Finally, after what felt like an eternity, I visited the Fabergé exhibition with my friend Kara.
Unfortunately, I couldn’t take any pictures but trust me: It’s amazing! If you haven’t already booked a visit it’s time to do it. You can buy the tickets on the V&A museum website https://www.vam.ac.uk/exhibitions/faberge
Definitely not one to miss!
The Fabergé Exhibition
The exhibition focuses on the Fabergé company outside Russia with the opening of the shop in London in 1903. Sadly, the shop closed in 1917, with the Russian Revolution forcing its closure.
Why London and not Paris? This decision was influenced by his relationship with British Royalty. Alexandra Feodorovna, the wife of Czar Nicolas II, was the granddaughter of Queen Victoria and, during her life, bought precious jewels and gifts for the British Royalties. She continuously sent pieces to London creating a hoard of admirers; Royalty, aristocrats, American heiresses, exiled Russian Grand Dukes, Maharajas, financiers with newly-made fortunes, and socialites alike were delighted to have a company of this quality on their doorstep in London.
Although we associate Fabergé with its Imperial eggs, there is much more to this company than its signature piece. Fabergé’s company produced thousands and thousands of different trinkets; from brooches to charms, from figures to boxes, and from vanity cases to tiaras. In the exhibition you view different examples of these, all of them produced with incredible attention to detail. Fabergé loved semiprecious stones with which he created small objects like animals and characters typical of the period. One example, present in the Fabergé Exhibition, that I love is John Bull, the personification of England.
Made in St Petersburg in 1908, and bought by Emperor Nicholas II in St Petersburg on 12 April 1908, it comprises purpurine, lapis lazuli, colored jaspers, quartz, chalcedony, gold, and sapphire. At the moment it is part of a private collection but is on loan to the exhibition for a short period for your viewing pleasure. The stones came from the Urals region, an area extremely rich in gemstones, precious and semiprecious stones.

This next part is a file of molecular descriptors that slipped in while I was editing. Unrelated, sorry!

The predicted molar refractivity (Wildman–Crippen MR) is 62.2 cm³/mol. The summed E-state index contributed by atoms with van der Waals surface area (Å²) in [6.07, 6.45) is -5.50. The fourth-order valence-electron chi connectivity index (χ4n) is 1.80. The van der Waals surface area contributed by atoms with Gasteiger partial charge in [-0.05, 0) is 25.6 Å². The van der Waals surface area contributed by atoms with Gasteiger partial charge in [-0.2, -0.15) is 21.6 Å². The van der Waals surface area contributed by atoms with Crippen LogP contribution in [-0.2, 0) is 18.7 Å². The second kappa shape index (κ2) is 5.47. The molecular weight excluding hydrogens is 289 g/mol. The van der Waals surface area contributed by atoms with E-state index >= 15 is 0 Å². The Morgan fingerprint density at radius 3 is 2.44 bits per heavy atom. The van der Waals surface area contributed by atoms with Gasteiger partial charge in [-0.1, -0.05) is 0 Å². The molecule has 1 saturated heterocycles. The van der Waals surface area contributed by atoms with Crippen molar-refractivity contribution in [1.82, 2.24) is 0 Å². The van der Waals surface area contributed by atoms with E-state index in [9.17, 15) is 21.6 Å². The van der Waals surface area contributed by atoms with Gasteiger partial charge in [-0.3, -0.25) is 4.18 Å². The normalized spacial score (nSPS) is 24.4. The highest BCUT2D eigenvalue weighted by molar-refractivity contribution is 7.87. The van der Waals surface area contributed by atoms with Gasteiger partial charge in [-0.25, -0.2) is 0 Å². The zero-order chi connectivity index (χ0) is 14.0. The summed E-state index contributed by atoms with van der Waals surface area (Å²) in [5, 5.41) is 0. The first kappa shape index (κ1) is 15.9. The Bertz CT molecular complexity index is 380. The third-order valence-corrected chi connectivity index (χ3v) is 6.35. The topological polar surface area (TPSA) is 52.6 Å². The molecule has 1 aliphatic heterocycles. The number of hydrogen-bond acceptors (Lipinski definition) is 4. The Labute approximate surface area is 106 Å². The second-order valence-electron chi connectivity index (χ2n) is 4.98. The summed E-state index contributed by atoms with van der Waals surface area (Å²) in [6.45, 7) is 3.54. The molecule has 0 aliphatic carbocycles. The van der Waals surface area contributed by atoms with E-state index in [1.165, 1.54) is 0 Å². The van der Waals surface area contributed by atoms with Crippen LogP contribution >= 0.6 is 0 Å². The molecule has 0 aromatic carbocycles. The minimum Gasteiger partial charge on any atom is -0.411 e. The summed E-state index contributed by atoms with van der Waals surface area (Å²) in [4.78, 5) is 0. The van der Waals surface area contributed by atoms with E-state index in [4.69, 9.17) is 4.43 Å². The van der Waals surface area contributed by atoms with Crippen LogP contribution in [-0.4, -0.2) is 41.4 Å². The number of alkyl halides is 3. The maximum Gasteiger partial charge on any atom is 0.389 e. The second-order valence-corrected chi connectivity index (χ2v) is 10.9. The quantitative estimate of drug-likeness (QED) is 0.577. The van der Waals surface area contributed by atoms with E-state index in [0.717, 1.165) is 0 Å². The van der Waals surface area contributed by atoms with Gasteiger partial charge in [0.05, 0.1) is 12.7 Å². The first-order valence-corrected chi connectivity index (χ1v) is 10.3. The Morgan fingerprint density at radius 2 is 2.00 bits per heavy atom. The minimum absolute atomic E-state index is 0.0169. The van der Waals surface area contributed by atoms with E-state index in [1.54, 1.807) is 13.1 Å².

Designers, cutters, and jewelers collaborated intensively to create timeless pieces which speak of these industrious relationships and produced pieces that remain classic well beyond their era.
Faberge was not only an artist, he was a businessman who was able to create a company that had over 500 employees and collaborators. The production was completely outsourced to workshops who had a contract of exclusivity with him. Fabergé was so intent in the pursuit of his creative dreams that he had a green garden on the roof of his building, in Moscow, where designers and jewelers could go and study flowers and plants; nothing was left to the chance. For example, the Dandelion in a vase’ Saint Petersburg, 1914-1917 is made in Gold, silver, rose-cut diamonds, nephrite, dandelion seed tufts and crystal took my breath away and is a testament to this attention to detail. You can see visiting the Faberge’ exhibition!
The room of the Fabergé Eggs
The room exhibiting the eggs left us speechless. The result of deep research from both the stylistic and technical points of view, they have stood the test of time in terms of form and beauty. Being amongst such precious eggs is akin to being in a palace with the Russian royal family.
My favorite egg is the Winter egg, designed by Alma Phil, and made in her uncle, Albert Holmstrom’s workshop in St Peterburg. The exterior of the egg resembles frost and ice crystals formed on clear glass. It is studded with 1,660 diamonds and is made from quartz, platinum, and orthoclase. The miniature surprise flower basket is studded with 1,378 diamonds and is made from platinum and gold, while the wood anemones are made of white quartz and the leaves are made of demantoid; the flowers lie in gold moss.
As all exhibitions do, mine ended in the souvenir shop. Happily, this was the bookshop of the V&A where I bought the book “Fabergé-Romance to Revolution” edited by Kieran Mccarthy & Hanne Faurby!
I can add another book to my collection that I use, continuously, for my Valuation!